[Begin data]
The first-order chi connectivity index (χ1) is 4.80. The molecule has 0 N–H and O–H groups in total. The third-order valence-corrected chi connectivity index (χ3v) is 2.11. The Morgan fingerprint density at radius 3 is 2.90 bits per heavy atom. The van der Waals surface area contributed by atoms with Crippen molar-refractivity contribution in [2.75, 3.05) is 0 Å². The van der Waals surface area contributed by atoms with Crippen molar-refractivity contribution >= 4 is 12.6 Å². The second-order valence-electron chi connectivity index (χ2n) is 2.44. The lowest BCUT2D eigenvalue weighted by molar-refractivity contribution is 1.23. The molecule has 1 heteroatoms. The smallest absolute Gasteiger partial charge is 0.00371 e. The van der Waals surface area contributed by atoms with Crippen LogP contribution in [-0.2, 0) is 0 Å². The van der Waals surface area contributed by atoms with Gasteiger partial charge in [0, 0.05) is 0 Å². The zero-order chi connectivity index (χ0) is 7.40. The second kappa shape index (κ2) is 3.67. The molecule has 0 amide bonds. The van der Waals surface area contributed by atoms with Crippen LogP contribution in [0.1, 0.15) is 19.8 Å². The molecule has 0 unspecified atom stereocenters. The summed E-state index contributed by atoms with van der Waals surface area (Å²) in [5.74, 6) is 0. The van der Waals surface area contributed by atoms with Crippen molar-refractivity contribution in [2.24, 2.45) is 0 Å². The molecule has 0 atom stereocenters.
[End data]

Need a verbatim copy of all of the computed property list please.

The first-order chi connectivity index (χ1) is 4.80. The molecule has 0 N–H and O–H groups in total. The third-order valence-corrected chi connectivity index (χ3v) is 2.11. The Morgan fingerprint density at radius 3 is 2.90 bits per heavy atom. The van der Waals surface area contributed by atoms with Crippen molar-refractivity contribution in [2.75, 3.05) is 0 Å². The van der Waals surface area contributed by atoms with Crippen molar-refractivity contribution >= 4 is 12.6 Å². The second-order valence-electron chi connectivity index (χ2n) is 2.44. The lowest BCUT2D eigenvalue weighted by molar-refractivity contribution is 1.23. The molecule has 1 heteroatoms. The smallest absolute Gasteiger partial charge is 0.00371 e. The van der Waals surface area contributed by atoms with Crippen LogP contribution in [-0.2, 0) is 0 Å². The van der Waals surface area contributed by atoms with Gasteiger partial charge in [0, 0.05) is 0 Å². The zero-order chi connectivity index (χ0) is 7.40. The second kappa shape index (κ2) is 3.67. The molecule has 0 amide bonds. The van der Waals surface area contributed by atoms with Crippen LogP contribution in [0.1, 0.15) is 19.8 Å². The molecule has 0 unspecified atom stereocenters. The summed E-state index contributed by atoms with van der Waals surface area (Å²) in [5.74, 6) is 0. The van der Waals surface area contributed by atoms with Crippen molar-refractivity contribution in [2.24, 2.45) is 0 Å². The molecule has 0 atom stereocenters.